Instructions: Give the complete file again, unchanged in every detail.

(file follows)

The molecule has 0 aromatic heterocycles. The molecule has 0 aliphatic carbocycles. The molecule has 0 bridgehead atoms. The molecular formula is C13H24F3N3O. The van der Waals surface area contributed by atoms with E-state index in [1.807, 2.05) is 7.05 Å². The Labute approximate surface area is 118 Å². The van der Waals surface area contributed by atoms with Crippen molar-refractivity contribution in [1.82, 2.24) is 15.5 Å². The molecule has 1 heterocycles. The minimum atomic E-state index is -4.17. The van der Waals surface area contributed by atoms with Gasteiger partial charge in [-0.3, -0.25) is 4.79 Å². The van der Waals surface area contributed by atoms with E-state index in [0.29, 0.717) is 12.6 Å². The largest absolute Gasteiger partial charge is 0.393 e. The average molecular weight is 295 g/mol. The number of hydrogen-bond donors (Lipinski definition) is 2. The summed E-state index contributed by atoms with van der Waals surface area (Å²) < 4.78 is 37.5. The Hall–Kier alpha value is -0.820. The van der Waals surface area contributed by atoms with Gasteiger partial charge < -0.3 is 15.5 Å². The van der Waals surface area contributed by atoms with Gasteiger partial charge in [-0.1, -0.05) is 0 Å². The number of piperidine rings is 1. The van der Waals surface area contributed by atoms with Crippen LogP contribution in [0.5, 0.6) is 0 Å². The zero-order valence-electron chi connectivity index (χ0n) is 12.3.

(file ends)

The molecule has 0 aromatic heterocycles. The molecule has 0 aliphatic carbocycles. The molecule has 0 bridgehead atoms. The molecular formula is C13H24F3N3O. The van der Waals surface area contributed by atoms with E-state index in [1.807, 2.05) is 7.05 Å². The Labute approximate surface area is 118 Å². The van der Waals surface area contributed by atoms with Crippen molar-refractivity contribution in [1.82, 2.24) is 15.5 Å². The molecule has 1 heterocycles. The minimum atomic E-state index is -4.17. The van der Waals surface area contributed by atoms with Gasteiger partial charge in [-0.3, -0.25) is 4.79 Å². The van der Waals surface area contributed by atoms with E-state index in [0.29, 0.717) is 12.6 Å². The largest absolute Gasteiger partial charge is 0.393 e. The average molecular weight is 295 g/mol. The number of hydrogen-bond donors (Lipinski definition) is 2. The summed E-state index contributed by atoms with van der Waals surface area (Å²) < 4.78 is 37.5. The Hall–Kier alpha value is -0.820. The van der Waals surface area contributed by atoms with Gasteiger partial charge < -0.3 is 15.5 Å². The van der Waals surface area contributed by atoms with Gasteiger partial charge in [-0.1, -0.05) is 0 Å². The number of piperidine rings is 1. The van der Waals surface area contributed by atoms with Crippen LogP contribution in [0.5, 0.6) is 0 Å². The zero-order valence-electron chi connectivity index (χ0n) is 12.3.